Essential Doc Reads: Week of November 6
Essential Doc Reads is a weekly feature in which the IDA staff recommends recent pieces about the documentary form and its processes. Here we feature think pieces and important news items from around the Internet, and articles from the Documentary magazine archive. We hope you enjoy!
The subtitle "Frozen Time" is a bit misleading. The reels of nitrate sealed away in the permafrost were no doubt frozen, and the temporal fictional and newsreel images they contained were lost for decades. Morrison, however, weaves information about a variety of other subjects together in a way that makes the passage of time palpable for us. We see its effects on people and places and discover the odd, fortuitous connections among them in a dizzying fashion.
"Unquestionably women bear a greater brunt – to put it mildly – that carries over into casual everyday sexism. Just as the most liberal white person will never fully understand what it means to be black, Hispanic, Asian, Arab or another minority, I recognize that no man will fully appreciate the small and large obstacles that women regularly face. But we can try to understand – a lot harder. I will resist getting too self-congratulatory about our documentary field. But it's undeniable that this is a space that’s benefited from the extraordinary achievements of women."
Without question there's interest in these films—distributors and broadcasters have affirmed this, and festival audiences get the added value of having a famous subject in their midst for a post-screening Instagram and ovation session. But might these films have edged out creative and innovative works that could have benefited from these platforms beyond the red-carpet PR boost? And might their samey-seeming density distract from the actual cream of this year’s celebrity-centric crop—obscuring the select films that challenged the expectations of the form without selling out their subjects?
At The New York Times, Canadian filmmakers get a view of North Korea through hockey.
Over the past year, five Canadian filmmakers have often been at the rink with the team, sometimes even on the ice. They are documenting the slap shots and the post-practice speeches, but are also trying to peel back the layers of a long-existing hockey subculture in one of the world’s most mysterious nations.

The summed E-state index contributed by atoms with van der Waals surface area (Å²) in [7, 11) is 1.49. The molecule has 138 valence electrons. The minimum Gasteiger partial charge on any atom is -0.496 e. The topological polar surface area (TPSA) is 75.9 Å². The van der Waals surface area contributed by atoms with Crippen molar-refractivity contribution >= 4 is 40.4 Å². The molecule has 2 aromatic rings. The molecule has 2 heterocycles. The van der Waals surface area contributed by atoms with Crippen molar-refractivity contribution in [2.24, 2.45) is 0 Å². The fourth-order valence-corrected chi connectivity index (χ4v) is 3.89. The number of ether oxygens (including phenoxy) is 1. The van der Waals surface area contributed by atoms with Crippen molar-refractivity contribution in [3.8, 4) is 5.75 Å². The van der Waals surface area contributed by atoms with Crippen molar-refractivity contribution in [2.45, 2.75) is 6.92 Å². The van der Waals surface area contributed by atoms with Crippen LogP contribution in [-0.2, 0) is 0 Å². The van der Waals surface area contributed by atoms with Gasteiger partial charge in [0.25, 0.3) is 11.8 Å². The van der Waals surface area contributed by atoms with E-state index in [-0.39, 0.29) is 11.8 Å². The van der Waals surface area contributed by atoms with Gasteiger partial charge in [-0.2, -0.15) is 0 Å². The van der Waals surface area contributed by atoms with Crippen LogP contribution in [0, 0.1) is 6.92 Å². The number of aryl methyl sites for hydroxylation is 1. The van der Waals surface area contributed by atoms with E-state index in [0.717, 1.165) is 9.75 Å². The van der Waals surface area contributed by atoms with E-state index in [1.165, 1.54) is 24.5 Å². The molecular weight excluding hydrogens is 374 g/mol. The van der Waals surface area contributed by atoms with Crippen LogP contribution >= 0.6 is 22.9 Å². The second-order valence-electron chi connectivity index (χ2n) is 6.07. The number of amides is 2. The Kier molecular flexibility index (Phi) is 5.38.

Also at The New York Times, Frank Bruni reflects on Joan Didion upon the arrival of a new Netflix doc about the writer.
Syntax and sensibility: Nobody wed them quite like Joan Didion, the author of that essay, "On Self-Respect," and many others. She’s the subject of a new documentary, Joan Didion: The Center Will Not Hold, which reveals that in the 1960s, when she worked at Vogue, the magazine’s editors committed to a reflection on self-respect before bothering to figure out who would fashion it. Only later did they settle on Didion, then in her 20s. She cooked it to order, and nonetheless came up with what is rightly considered one of her masterpieces.
"I look at footage as a main character," says Emmy and Peabody Award winner Stanley Nelson. For Nelson, the process of hunting down historical shots starts right at the beginning of pre-production. "I make a wish list on the first day," he says. "It can be totally pie-in-the-sky." There are plenty of images out there, but Nelson wants the footage that, "when used right, is beautiful. It allows viewers to fill in the stories for themselves."
Vice Launches Broadly Films to Finance Female Filmmakers
Comcast Asks FCC to Prohibit States From Enforcing Net Neutrality
Dok Leipzig Announces Award Winners
Groundspark Announces the Death of Debra Chasnoff
SFFILM Announces New Documentary Fellowship in Partnership with Catapult Film Fund